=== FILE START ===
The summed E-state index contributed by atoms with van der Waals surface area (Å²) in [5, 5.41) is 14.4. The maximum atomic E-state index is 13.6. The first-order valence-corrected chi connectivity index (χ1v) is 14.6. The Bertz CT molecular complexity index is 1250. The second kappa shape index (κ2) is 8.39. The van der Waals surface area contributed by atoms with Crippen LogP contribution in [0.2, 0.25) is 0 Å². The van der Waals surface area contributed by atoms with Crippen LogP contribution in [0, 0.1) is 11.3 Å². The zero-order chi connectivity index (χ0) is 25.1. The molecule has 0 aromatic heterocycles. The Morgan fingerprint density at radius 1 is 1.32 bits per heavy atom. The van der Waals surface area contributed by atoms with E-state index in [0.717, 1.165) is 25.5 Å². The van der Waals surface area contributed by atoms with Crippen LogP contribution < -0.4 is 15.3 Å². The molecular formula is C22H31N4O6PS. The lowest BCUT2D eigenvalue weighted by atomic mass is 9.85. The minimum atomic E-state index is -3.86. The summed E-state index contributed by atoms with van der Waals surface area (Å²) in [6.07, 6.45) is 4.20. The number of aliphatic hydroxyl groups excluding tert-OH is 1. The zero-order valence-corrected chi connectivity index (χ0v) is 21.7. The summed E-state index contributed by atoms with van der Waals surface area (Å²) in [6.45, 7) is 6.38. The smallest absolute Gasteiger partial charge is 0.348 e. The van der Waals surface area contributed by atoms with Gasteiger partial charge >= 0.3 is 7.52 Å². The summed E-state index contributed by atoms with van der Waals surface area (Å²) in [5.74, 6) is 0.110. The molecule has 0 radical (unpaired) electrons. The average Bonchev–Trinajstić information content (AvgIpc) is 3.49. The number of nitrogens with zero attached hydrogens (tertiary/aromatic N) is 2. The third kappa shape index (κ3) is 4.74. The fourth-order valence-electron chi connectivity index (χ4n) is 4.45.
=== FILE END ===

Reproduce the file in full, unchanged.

The summed E-state index contributed by atoms with van der Waals surface area (Å²) in [5, 5.41) is 14.4. The maximum atomic E-state index is 13.6. The first-order valence-corrected chi connectivity index (χ1v) is 14.6. The Bertz CT molecular complexity index is 1250. The second kappa shape index (κ2) is 8.39. The van der Waals surface area contributed by atoms with Crippen LogP contribution in [0.2, 0.25) is 0 Å². The van der Waals surface area contributed by atoms with Crippen LogP contribution in [0, 0.1) is 11.3 Å². The zero-order chi connectivity index (χ0) is 25.1. The molecule has 0 aromatic heterocycles. The Morgan fingerprint density at radius 1 is 1.32 bits per heavy atom. The van der Waals surface area contributed by atoms with E-state index in [0.717, 1.165) is 25.5 Å². The van der Waals surface area contributed by atoms with Crippen LogP contribution < -0.4 is 15.3 Å². The molecular formula is C22H31N4O6PS. The lowest BCUT2D eigenvalue weighted by atomic mass is 9.85. The minimum atomic E-state index is -3.86. The summed E-state index contributed by atoms with van der Waals surface area (Å²) in [6.07, 6.45) is 4.20. The number of aliphatic hydroxyl groups excluding tert-OH is 1. The zero-order valence-corrected chi connectivity index (χ0v) is 21.7. The summed E-state index contributed by atoms with van der Waals surface area (Å²) in [6.45, 7) is 6.38. The smallest absolute Gasteiger partial charge is 0.348 e. The van der Waals surface area contributed by atoms with Gasteiger partial charge >= 0.3 is 7.52 Å². The summed E-state index contributed by atoms with van der Waals surface area (Å²) in [5.74, 6) is 0.110. The molecule has 0 radical (unpaired) electrons. The average Bonchev–Trinajstić information content (AvgIpc) is 3.49. The number of nitrogens with zero attached hydrogens (tertiary/aromatic N) is 2. The third kappa shape index (κ3) is 4.74. The fourth-order valence-electron chi connectivity index (χ4n) is 4.45.